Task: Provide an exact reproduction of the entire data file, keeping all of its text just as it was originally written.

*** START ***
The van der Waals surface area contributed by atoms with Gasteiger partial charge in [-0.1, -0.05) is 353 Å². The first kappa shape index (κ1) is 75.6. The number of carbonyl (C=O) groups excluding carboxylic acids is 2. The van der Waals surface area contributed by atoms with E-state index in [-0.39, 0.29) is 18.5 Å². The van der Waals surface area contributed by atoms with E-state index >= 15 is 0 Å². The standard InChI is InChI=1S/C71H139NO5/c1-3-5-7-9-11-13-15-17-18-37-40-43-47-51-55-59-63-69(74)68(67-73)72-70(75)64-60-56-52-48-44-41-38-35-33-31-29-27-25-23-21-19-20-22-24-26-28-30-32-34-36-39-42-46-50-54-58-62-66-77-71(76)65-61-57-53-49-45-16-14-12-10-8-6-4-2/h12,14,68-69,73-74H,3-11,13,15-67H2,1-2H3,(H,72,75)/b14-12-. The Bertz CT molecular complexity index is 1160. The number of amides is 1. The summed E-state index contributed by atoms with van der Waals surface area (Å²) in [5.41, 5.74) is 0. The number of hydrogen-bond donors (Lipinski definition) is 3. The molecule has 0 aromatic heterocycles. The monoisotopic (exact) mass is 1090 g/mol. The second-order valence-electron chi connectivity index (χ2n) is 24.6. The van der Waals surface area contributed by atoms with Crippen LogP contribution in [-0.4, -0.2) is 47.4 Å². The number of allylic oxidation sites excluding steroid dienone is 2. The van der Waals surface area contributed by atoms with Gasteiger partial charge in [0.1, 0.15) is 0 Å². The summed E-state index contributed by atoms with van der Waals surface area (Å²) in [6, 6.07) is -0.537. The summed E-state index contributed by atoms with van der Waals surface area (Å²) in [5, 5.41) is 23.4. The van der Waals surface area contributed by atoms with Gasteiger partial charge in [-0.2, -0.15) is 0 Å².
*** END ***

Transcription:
The van der Waals surface area contributed by atoms with Gasteiger partial charge in [-0.1, -0.05) is 353 Å². The first kappa shape index (κ1) is 75.6. The number of carbonyl (C=O) groups excluding carboxylic acids is 2. The van der Waals surface area contributed by atoms with E-state index in [-0.39, 0.29) is 18.5 Å². The van der Waals surface area contributed by atoms with E-state index >= 15 is 0 Å². The standard InChI is InChI=1S/C71H139NO5/c1-3-5-7-9-11-13-15-17-18-37-40-43-47-51-55-59-63-69(74)68(67-73)72-70(75)64-60-56-52-48-44-41-38-35-33-31-29-27-25-23-21-19-20-22-24-26-28-30-32-34-36-39-42-46-50-54-58-62-66-77-71(76)65-61-57-53-49-45-16-14-12-10-8-6-4-2/h12,14,68-69,73-74H,3-11,13,15-67H2,1-2H3,(H,72,75)/b14-12-. The Bertz CT molecular complexity index is 1160. The number of amides is 1. The summed E-state index contributed by atoms with van der Waals surface area (Å²) in [5.41, 5.74) is 0. The number of hydrogen-bond donors (Lipinski definition) is 3. The molecule has 0 aromatic heterocycles. The monoisotopic (exact) mass is 1090 g/mol. The second-order valence-electron chi connectivity index (χ2n) is 24.6. The van der Waals surface area contributed by atoms with Crippen LogP contribution in [-0.4, -0.2) is 47.4 Å². The number of allylic oxidation sites excluding steroid dienone is 2. The van der Waals surface area contributed by atoms with Gasteiger partial charge in [0.1, 0.15) is 0 Å². The summed E-state index contributed by atoms with van der Waals surface area (Å²) in [6, 6.07) is -0.537. The summed E-state index contributed by atoms with van der Waals surface area (Å²) in [5, 5.41) is 23.4. The van der Waals surface area contributed by atoms with Gasteiger partial charge in [-0.2, -0.15) is 0 Å².